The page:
Iran possesses an additional strong leverage card on the international movement of trade, oil and cargo by directly wresting control over the Strait of Hormuz and indirectly wielding influence over the Strait of Bab Al-Mandab via the Houthi militias as the Mediterranean represents a meeting point and a link between three continents. The projects which connect Iran with the Mediterranean also act as a tool to circumvent US sanctions. They also render the US policy of maximum pressure to no avail in this regard as they enable Iran to transport goods and oil to the outside world and maximize investment opportunities in Latakia, which is considered part of Iran’s strategy for a long-term stay in Syria. They also boost religious tourism between Iran, Iraq, and Syria which are filled with Shiite landmarks.
The Mediterranean shore could give Iran an alternative maritime outlet for its ports situated in the Arabian Gulf. It also provides Iran with an opportunity to reach out to countries overlooking the Mediterranean in Western Europe and North Africa, as well as providing it with more levers against US interests in Africa and Europe and bringing it closer to Israel – a country which is hostile to Iran’s regional project. This represents a new security lever against Israel which Iran could resort to using in its battle with the West, Europe, and the United States, in particular, with regard to the nuclear deal, and lifting international sanctions imposed on it, as well as to subdue calls for Iran to get out of Syria and to negotiate with the international community. This offers a rational explanation to the question: Why has Syria been of major strategic importance to past empires and colonial powers wanting to dominate the region?
In light of Iran’s expansionist strategy, it seems that the Iranian aim behind taking control of Syrian coastal ports is beyond merely establishing, operating and running these ports. The Iranians have always made remarks revealing Tehran’s interest in the Syrian coast and their desire to set up a military base on its shores. Therefore, it is expected that these ports will be transformed into headquarters and positions for military purposes. Iran is also expected to use overland corridors and speed trains to transport weapons, military hardware and ammunition to its loyalist armed militias in Syria (the Free Shiite Army) and Hezbollah in Lebanon. This will be cheaper than transporting them by aerial means. This will tip the balance of power against Israel and give Iran a military bonus due to its proximity to Israel to carry out wide-ranging, and multi-front military action in case there is an armed confrontation with Tel Aviv and Washington. It will facilitate rapid military deployment by Iran to counter dangers in the Mediterranean away from key Iranian strategic areas.
Dangers and Consequences of the IRGC’s Positioning on the Syrian Coast
The first danger resulting from the IRGC’s foothold in the Mediterranean lies in the expanded scope of territory exposed to Iranian danger and harm. The second danger is the increase in Iranian levers against the interests of its foes, which are the countries that have strategic ties with Western Europe and the United States in addition to having a new lever against the movement of international trade and oil. The third danger is more Iranian circumvention of US sanctions, which contributes to making US sanctions and its policy of maximum pressure useless or curbs its effectiveness at least. This would, in the end, tip the scale in favor of Iran and maximize its regional might and clout, not curb it, boosting Iran’s ability to pose a threat to global peace and security.
In light of these dangers, we can touch on the most acute consequences of Iran’s positioning on the Mediterranean:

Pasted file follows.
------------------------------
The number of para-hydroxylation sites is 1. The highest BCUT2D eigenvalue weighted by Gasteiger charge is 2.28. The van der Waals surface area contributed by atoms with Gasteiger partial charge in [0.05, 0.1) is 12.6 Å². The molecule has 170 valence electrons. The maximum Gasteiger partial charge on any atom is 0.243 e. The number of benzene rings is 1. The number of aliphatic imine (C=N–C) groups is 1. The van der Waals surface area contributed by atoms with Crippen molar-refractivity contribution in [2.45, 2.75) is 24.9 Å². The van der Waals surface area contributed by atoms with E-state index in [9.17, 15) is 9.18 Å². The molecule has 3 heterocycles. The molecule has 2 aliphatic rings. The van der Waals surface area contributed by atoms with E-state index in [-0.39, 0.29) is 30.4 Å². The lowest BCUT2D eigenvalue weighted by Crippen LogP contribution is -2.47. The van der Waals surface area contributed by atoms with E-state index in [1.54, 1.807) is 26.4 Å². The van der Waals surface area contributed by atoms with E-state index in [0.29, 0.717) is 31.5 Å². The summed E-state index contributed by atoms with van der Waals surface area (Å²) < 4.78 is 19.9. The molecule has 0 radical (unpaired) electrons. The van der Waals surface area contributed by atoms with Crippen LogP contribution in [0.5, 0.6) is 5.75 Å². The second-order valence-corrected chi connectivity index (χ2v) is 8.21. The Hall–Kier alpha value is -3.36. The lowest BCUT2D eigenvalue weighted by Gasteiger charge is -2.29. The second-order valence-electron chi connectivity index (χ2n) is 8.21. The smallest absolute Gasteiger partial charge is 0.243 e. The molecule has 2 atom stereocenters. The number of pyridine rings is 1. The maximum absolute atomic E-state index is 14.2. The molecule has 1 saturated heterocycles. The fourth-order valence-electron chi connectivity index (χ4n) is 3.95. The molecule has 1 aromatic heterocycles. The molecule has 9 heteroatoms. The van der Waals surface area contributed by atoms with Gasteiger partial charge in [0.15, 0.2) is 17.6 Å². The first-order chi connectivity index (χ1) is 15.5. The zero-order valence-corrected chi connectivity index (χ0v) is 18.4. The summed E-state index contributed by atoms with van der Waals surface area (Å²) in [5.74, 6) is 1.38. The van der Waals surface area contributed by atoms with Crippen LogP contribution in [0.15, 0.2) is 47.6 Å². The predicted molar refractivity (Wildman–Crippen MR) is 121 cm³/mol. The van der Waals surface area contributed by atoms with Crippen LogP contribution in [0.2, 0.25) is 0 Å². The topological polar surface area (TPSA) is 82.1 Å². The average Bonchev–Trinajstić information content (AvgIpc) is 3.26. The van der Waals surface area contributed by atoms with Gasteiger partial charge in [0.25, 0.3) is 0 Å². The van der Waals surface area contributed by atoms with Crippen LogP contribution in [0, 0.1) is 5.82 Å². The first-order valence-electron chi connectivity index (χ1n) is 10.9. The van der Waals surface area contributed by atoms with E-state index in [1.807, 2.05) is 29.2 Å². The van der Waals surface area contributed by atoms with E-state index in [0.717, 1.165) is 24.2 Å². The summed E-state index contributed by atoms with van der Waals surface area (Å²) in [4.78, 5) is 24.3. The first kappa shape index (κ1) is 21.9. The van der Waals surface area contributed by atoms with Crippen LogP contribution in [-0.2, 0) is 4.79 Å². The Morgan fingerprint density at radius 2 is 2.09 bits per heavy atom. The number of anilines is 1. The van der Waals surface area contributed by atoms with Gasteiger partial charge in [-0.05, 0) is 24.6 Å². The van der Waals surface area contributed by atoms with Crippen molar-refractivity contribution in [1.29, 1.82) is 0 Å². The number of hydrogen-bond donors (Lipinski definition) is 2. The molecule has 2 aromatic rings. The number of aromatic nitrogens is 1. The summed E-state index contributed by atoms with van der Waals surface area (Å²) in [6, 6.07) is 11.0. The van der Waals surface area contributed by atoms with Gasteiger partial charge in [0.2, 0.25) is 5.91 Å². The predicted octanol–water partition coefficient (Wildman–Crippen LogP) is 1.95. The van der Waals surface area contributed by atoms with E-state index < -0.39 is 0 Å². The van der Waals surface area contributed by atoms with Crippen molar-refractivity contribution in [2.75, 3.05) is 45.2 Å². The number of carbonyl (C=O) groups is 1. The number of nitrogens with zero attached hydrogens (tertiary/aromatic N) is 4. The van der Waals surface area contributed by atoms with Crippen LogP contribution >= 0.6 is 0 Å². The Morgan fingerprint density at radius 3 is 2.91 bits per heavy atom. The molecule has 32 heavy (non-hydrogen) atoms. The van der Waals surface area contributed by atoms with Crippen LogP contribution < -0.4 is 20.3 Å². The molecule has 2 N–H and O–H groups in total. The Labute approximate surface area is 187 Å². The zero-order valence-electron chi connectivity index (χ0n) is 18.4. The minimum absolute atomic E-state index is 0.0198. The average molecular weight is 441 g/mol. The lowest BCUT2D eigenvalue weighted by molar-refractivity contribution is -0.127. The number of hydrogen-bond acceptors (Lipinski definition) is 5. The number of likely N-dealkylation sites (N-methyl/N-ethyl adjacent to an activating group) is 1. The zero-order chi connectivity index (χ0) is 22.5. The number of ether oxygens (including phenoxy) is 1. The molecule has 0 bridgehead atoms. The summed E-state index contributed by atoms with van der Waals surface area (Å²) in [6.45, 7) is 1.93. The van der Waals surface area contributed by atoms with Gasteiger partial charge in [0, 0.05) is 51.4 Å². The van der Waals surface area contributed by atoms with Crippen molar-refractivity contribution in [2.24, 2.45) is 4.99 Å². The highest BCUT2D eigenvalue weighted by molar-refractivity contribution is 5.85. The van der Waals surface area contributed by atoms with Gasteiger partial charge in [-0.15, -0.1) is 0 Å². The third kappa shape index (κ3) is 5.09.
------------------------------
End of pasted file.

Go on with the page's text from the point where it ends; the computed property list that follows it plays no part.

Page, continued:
Aggravating the Iranian-Israeli Conflict
Iranian positions in Syria are being hit by intensive Israeli air raids as Iran exceeds the redlines set by Israel in Syria as it sends arms to militias in Syria and Lebanon, tipping the balance of power against Israel. This is in addition to bringing danger closer to Israel by extending the scope of its influence through building headquarters for some of its militias in southern Syria in Deraa and Quneitra, north of Israel, as well as its efforts to encircle Israel by repeating the model of the Lebanese Hezbollah in Southern Syria. Thus, it is expected that Israel would intensify raids against Iranian positions in general and its Latakia positions in particular after decision-makers in Tel Aviv announced that Iran will exploit railway lines and corridors to transport weapons to Hezbollah and its militias in Syria. This would help Israel legitimize possible future strikes against Iranian positions in Latakia as it is well aware of Iranian intentions to get a foothold on the shores of the Mediterranean and the headache that the Iranian presence in the Mediterranean will represent to Israel.
Rise in Russian-Iranian Tensions
The control over seaports is one of the main points of contention between Iran and Russia as they both seek to consolidate their presence in Syria. The Russians believe that Iran acquiring a foothold on the coastal strip would curb Russian influence, maximize Iranian clout and cause harm to Russian interests. This throws Moscow into a dilemma when Israeli jets target Iranian ships that will dock or Iranian weapons stored at the ports. Israeli strikes will be in close proximity to Russian air defense systems, which will put Russia in a difficult position with Syria, Iran, and Israel. This explains the enhancement of Russia’s military presence on the Syrian coast and Russia turning a blind eye to consecutive Israeli military strikes against Iranian positions on Syrian territories to curb Iranian influence. It is expected that the policy of turning a blind eye by Russia towards Israeli strikes would continue as long as they serve Russian interests.
It seems that the road of the Iranians to the Syrian coast in general and Latakia port in particular, is not a bed of roses. This is because of sanctions, Israeli strikes, Russian-Israeli coordination against Iranian clout in Syria and the refusal of some Syrian security apparatuses to totally hand the port over to the Iranians as they fear being deprived of the proceeds of smuggling via the port. But Iranian ambitions toward the Syrian coast have been accompanied by steps and moves on the ground, which expands the scope of the Iranian danger as the Iranians shall get an additional lever on the movement of international trade in the Mediterranean. This puts the US strategy of maximum pressure to a decisive test when it comes to curbing Iranian influence.
This raises the question: How far is the United States serious and how effective is the US strategy of maximum pressure in curbing Iranian regional clout and addressing the Iranian danger in the Mediterranean? This should be considered in light of the fact that Iran is expanding its clout and boosting its position not only by retaining the levers it is already holding in response to the US strategy of maximum pressure but is also acquiring additional levers relating to the movement of international trade and oil by establishing positions on the Syrian coast.